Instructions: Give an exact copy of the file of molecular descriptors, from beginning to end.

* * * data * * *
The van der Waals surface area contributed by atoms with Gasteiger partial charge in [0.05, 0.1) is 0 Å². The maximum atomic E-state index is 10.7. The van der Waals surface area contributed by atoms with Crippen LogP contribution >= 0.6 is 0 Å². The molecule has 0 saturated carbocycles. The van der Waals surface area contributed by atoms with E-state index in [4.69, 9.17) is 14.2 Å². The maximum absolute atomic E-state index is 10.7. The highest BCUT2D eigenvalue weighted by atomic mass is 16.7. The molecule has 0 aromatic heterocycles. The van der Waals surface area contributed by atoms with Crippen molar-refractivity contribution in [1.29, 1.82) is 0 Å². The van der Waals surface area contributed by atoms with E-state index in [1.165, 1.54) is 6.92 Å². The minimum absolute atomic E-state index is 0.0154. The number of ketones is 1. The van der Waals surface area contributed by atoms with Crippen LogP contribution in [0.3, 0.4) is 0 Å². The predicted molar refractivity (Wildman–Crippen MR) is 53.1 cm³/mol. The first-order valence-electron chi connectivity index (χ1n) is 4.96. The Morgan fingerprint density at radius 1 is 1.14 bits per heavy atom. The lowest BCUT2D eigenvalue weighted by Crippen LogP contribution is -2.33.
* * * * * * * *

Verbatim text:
The van der Waals surface area contributed by atoms with Gasteiger partial charge in [0.05, 0.1) is 0 Å². The maximum atomic E-state index is 10.7. The van der Waals surface area contributed by atoms with Crippen LogP contribution >= 0.6 is 0 Å². The molecule has 0 saturated carbocycles. The van der Waals surface area contributed by atoms with E-state index in [4.69, 9.17) is 14.2 Å². The maximum absolute atomic E-state index is 10.7. The highest BCUT2D eigenvalue weighted by atomic mass is 16.7. The molecule has 0 aromatic heterocycles. The van der Waals surface area contributed by atoms with Crippen molar-refractivity contribution in [1.29, 1.82) is 0 Å². The van der Waals surface area contributed by atoms with E-state index in [1.165, 1.54) is 6.92 Å². The minimum absolute atomic E-state index is 0.0154. The number of ketones is 1. The van der Waals surface area contributed by atoms with Crippen LogP contribution in [0.3, 0.4) is 0 Å². The predicted molar refractivity (Wildman–Crippen MR) is 53.1 cm³/mol. The first-order valence-electron chi connectivity index (χ1n) is 4.96. The Morgan fingerprint density at radius 1 is 1.14 bits per heavy atom. The lowest BCUT2D eigenvalue weighted by Crippen LogP contribution is -2.33.